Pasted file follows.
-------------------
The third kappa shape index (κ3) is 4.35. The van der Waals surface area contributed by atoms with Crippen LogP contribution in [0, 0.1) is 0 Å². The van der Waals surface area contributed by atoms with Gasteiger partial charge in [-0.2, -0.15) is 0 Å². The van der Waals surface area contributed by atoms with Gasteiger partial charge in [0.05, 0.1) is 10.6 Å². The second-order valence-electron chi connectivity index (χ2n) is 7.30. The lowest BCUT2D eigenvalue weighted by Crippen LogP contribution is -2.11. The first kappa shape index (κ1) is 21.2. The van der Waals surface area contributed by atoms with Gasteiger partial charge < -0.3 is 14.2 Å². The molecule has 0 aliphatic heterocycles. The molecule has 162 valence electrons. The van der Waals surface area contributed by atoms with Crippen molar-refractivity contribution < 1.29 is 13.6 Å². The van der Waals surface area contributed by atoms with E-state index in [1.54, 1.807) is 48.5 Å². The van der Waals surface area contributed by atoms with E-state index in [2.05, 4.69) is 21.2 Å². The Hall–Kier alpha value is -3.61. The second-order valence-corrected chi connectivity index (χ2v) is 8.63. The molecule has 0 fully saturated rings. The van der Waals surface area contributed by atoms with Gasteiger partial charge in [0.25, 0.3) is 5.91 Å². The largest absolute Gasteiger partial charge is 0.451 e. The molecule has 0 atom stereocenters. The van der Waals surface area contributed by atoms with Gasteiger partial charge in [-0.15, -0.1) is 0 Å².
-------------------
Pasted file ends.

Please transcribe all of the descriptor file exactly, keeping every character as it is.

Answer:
The third kappa shape index (κ3) is 4.35. The van der Waals surface area contributed by atoms with Crippen LogP contribution in [0, 0.1) is 0 Å². The van der Waals surface area contributed by atoms with Gasteiger partial charge in [-0.2, -0.15) is 0 Å². The van der Waals surface area contributed by atoms with Gasteiger partial charge in [0.05, 0.1) is 10.6 Å². The second-order valence-electron chi connectivity index (χ2n) is 7.30. The lowest BCUT2D eigenvalue weighted by Crippen LogP contribution is -2.11. The first kappa shape index (κ1) is 21.2. The van der Waals surface area contributed by atoms with Gasteiger partial charge < -0.3 is 14.2 Å². The molecule has 0 aliphatic heterocycles. The molecule has 162 valence electrons. The van der Waals surface area contributed by atoms with Crippen molar-refractivity contribution < 1.29 is 13.6 Å². The van der Waals surface area contributed by atoms with E-state index in [1.54, 1.807) is 48.5 Å². The van der Waals surface area contributed by atoms with E-state index in [2.05, 4.69) is 21.2 Å². The Hall–Kier alpha value is -3.61. The second-order valence-corrected chi connectivity index (χ2v) is 8.63. The molecule has 0 fully saturated rings. The van der Waals surface area contributed by atoms with Gasteiger partial charge in [0.25, 0.3) is 5.91 Å². The largest absolute Gasteiger partial charge is 0.451 e. The molecule has 0 atom stereocenters. The van der Waals surface area contributed by atoms with Gasteiger partial charge in [-0.15, -0.1) is 0 Å².